When I was at St. Gabriel’s for elementary school we would always put on a Christmas program right before Christmas break. This was a big to-do; weeks and weeks were spent in preparation for it. Each class had its own set of songs to sing, arranged by our music teacher.
In between acts, when a younger grade was being replaced by an older grade, individuals would play stuff on the piano or [in my case, sometimes] the saxophone. The boys and girls would sometimes harmonize [if we were in older grades] and no matter what the grade, there were always solos. I remember once that I sang “He is Born”* in an angelic descant. At least it felt that way.
This tune dates back to 13th century Poland where it was often sung by boys as they made their way toward church for midnight mass. In their processional to the church they would sing this song as they reenacted the arrival of the Maji.
When I say that this was a big deal, I mean that it was for us, the students. I’m sure the parents just played along for the most part; but for me every time was like opening night must be on Broadway, anxiety mixed with anticipation. Part of what led to this feeling was the build-up, the constant practices, and the challenges of our music teacher.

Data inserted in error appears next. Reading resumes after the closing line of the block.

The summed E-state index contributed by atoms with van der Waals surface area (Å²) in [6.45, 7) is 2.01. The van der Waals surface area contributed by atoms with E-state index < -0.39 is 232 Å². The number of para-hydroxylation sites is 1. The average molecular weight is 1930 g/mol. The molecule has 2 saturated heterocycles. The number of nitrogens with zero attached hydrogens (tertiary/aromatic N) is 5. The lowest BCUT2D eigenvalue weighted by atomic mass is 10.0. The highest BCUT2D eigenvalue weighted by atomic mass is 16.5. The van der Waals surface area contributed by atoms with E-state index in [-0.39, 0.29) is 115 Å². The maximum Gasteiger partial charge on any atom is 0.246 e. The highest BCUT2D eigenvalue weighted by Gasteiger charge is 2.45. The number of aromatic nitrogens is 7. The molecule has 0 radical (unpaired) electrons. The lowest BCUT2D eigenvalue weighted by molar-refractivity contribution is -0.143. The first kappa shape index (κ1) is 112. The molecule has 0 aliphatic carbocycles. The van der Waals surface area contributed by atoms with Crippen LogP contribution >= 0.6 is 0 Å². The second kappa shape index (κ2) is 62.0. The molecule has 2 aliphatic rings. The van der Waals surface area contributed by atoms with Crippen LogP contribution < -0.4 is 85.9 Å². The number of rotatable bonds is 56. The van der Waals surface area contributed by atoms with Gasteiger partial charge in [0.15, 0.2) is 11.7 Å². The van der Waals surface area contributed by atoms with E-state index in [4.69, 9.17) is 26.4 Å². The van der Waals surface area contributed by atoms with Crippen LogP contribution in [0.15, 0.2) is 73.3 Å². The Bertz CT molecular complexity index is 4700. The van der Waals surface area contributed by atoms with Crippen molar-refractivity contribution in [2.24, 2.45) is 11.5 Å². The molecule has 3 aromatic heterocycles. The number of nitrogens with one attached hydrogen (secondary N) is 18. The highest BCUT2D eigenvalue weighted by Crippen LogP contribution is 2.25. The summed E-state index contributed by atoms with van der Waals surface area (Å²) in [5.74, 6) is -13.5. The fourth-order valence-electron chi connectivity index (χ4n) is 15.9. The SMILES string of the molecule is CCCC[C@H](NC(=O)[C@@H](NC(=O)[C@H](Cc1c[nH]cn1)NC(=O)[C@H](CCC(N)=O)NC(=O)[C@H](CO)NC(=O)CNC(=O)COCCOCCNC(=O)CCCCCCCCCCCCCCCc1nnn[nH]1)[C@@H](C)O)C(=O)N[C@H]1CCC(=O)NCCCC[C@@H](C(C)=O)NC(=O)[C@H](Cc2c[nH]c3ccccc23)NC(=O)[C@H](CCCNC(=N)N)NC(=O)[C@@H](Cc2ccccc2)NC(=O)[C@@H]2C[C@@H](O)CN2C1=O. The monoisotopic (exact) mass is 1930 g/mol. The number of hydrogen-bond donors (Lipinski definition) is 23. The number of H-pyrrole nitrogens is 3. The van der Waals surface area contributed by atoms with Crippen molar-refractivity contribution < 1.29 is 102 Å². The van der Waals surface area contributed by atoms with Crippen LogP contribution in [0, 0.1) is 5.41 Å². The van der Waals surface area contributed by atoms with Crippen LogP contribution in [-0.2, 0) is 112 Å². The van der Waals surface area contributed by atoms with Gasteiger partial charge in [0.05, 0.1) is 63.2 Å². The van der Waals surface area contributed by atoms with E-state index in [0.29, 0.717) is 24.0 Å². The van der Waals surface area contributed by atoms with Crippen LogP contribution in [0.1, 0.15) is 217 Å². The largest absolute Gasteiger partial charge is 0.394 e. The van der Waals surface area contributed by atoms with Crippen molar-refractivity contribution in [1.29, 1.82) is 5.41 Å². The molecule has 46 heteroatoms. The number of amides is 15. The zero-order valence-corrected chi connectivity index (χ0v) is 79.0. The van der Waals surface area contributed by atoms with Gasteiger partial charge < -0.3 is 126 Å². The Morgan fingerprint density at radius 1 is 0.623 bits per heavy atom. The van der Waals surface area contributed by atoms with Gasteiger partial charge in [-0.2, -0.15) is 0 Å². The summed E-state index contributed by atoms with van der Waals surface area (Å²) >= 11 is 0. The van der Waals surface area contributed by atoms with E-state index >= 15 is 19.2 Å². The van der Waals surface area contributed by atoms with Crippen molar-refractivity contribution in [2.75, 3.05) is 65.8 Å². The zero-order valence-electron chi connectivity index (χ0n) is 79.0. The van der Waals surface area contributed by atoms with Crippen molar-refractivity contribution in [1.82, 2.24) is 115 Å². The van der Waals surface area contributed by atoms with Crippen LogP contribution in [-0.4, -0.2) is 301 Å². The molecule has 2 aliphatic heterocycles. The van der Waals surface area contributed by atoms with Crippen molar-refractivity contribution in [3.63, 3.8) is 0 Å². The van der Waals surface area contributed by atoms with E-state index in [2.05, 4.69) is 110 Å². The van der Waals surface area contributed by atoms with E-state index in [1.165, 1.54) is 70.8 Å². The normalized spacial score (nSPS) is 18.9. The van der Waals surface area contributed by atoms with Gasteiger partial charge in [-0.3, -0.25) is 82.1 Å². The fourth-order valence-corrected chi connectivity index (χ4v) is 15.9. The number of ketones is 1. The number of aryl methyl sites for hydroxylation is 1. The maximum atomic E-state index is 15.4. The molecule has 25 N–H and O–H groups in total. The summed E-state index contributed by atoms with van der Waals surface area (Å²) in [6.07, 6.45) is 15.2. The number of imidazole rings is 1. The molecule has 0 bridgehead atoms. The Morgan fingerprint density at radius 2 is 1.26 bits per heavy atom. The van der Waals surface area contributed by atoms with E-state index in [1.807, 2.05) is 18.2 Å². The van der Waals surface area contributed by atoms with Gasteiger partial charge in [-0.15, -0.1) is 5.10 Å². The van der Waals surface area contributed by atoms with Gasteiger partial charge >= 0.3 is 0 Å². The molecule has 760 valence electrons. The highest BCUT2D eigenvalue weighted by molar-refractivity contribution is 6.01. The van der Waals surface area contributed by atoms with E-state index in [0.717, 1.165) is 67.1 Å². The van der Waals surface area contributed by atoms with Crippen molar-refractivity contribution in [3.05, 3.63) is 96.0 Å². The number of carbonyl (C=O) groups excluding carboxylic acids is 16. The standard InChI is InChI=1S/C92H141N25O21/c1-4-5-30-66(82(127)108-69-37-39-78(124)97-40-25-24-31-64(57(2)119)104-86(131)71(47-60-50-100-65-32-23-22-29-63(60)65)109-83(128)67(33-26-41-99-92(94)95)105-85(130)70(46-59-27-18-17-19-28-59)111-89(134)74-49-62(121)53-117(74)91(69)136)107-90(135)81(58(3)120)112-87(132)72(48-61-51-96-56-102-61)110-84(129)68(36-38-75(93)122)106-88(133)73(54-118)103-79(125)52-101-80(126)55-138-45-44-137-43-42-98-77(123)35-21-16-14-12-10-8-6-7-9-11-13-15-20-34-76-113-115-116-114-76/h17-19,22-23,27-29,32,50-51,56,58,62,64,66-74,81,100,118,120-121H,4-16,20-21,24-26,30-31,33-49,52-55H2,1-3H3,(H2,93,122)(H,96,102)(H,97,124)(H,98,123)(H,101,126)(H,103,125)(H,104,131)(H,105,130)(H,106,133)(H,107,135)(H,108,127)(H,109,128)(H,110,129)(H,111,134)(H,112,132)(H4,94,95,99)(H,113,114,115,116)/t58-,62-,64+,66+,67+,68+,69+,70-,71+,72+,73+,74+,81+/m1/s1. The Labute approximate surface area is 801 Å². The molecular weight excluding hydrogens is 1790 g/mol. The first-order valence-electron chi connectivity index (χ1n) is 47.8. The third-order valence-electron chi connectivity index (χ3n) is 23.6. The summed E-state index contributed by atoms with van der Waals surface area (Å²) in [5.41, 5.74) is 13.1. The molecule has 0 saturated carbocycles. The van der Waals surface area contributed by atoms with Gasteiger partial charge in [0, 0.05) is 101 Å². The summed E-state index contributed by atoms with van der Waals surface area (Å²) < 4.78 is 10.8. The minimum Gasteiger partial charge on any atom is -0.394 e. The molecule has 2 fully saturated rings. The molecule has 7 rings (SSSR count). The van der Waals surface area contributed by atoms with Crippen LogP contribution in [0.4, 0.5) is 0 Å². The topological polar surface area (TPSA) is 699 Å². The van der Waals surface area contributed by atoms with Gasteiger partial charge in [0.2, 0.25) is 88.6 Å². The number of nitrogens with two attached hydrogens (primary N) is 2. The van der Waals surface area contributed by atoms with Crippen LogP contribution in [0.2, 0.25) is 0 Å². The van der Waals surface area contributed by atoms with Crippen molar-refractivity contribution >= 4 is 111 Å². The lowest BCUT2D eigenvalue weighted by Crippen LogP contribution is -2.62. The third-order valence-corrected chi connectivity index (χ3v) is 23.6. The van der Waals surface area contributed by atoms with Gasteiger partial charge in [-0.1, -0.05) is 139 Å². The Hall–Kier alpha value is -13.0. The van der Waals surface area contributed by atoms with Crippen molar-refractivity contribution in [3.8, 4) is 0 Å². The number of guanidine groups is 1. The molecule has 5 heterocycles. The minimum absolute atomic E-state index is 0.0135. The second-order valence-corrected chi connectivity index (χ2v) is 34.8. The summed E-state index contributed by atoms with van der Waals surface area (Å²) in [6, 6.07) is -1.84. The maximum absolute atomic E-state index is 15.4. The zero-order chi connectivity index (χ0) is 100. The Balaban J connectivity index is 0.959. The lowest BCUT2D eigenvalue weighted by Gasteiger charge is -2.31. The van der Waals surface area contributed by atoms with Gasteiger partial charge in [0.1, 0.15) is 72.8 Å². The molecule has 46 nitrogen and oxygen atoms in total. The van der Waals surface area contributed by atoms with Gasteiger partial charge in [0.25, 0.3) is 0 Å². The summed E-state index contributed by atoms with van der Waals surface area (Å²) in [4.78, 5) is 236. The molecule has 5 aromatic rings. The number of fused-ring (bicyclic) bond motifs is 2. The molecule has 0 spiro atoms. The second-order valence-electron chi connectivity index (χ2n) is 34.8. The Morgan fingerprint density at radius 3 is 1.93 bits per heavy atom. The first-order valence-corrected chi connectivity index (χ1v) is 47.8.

Being on that stage, which is burned into my being since it is always the stage in my dreams was amazing as well. As old and dilapidated as it was, it was obvious that at one point it had been great. It had the old-style exposed lights old oaken floors and a huge main curtain with several other curtains hauled up in that place where all the curtains/sets get hauled up to. Old ropes, sandbags, you name it, this old thing had it. Anyway, the point is, all of that taken together made it an extra special evening. Plus we all got to be up late since showtime was at 7:30 and it ran for a few hours. The place was always packed. Afterward we always went to Dairy Queen and my Grandpa would treat. Still makes me smile.